Well, the butcher closed up the shop and got in my car with Jan and me and took us on a tour of the Little Poland area. We stopped at a couple homes, a Polish church and a few other small businesses. And most memorably, we ended up at the neighborhood meeting place — a Polish bar. Jan and all his newfound friends started doing some serious drinking of Polish vodka!
Jan was having a really good time. I kept telling him that we had to get back to the Social Security headquarters complex and to our meetings. But Jan and his friends just kept on drinking and talking (all in Polish) and hugging each other. Eventually, about 3 p.m. or so, I finally talked a rather tipsy Jan into going back to work.
When we got there, I was pulled aside by some of my superiors and got chewed out. “Where the heck were you?” they asked. “Do you know who you were with?” I had just assumed Jan was some midlevel management type like me. But it turns out he was the head of the Polish Social Security system, and actually was a top official in the Polish government. And I brought him back to the conference drunk!
Long story short, for a while, I thought I was going to be in some serious trouble. But a few months later, the SSA got an invitation from the Polish government to send a representative to Poland to conduct training. Because of my friendship with Jan, they specifically asked for me. So, my trip to Poland came about all because I took a guy out drinking in Baltimore!
Anyway, a few months later I was in a small town outside of Warsaw at a Zak?ad Ubezpieczen Spolecznych training facility. ZUS is the name of their Social Security agency. I was there to teach their public affairs officials about how we promoted our Social Security system to American citizens. This was new stuff to ZUS staff because Poland was just coming out from under decades of Soviet domination. They had to teach Polish citizens how their recently revamped social insurance system would work.
I have so many stories I could tell you about that experience. But I’m running out of space. So let me share just this one.
The Polish currency is the zloty. And at the time I was there, a 100,000 zloty note was worth about $5. So, for example, I was walking around Poland with millions of zlotys in my wallet! It was so strange to go out for a meal and pay a half million zlotys!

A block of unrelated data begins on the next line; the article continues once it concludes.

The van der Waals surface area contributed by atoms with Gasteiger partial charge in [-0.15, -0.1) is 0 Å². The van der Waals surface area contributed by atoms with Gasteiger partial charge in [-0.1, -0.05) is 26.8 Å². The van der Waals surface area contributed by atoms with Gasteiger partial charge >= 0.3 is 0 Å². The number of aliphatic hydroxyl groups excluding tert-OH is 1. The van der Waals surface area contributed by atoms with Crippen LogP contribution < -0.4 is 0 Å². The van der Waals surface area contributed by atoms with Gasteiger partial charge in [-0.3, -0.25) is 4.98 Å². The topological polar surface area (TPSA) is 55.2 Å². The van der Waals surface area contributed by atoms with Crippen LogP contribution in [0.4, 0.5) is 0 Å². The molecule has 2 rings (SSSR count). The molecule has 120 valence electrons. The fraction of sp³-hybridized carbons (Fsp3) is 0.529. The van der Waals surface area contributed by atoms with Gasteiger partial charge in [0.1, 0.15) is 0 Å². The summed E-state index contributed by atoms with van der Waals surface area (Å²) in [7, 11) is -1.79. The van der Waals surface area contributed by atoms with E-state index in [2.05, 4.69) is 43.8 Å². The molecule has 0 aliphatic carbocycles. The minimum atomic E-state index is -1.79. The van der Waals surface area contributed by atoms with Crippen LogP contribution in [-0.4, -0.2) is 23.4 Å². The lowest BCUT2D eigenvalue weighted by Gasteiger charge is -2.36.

And I learned something very interesting about the Polish Social Security system. Like here, Polish senior citizens got their Social Security benefits once a month. But because at the time, the Polish banking system was essentially non-existent, Polish seniors didn’t get checks. They got cash. So once each month, Polish mail carriers, with armed guards accompanying them, would walk around cities and towns throughout Poland with literally trillions of zloty notes in their mailbags. They would knock on doors and hand seniors their ZUS benefits in cash! I’m sure that today, all these decades later, the Polish economy is back to normal and Polish seniors probably get their ZUS benefits via direct deposit just as we get Social Security benefits in our country.
If you have a Social Security question, Tom Margenau has a book with all the answers. It’s called “Social Security — Simple and Smart.” You can find the book at www.creators.com/books. Or look for it on Amazon or other book outlets. To find out more about Tom Margenau and to read past columns and see features from other Creators Syndicate writers and cartoonists, visit the Creators Syndicate website at www.creators.com.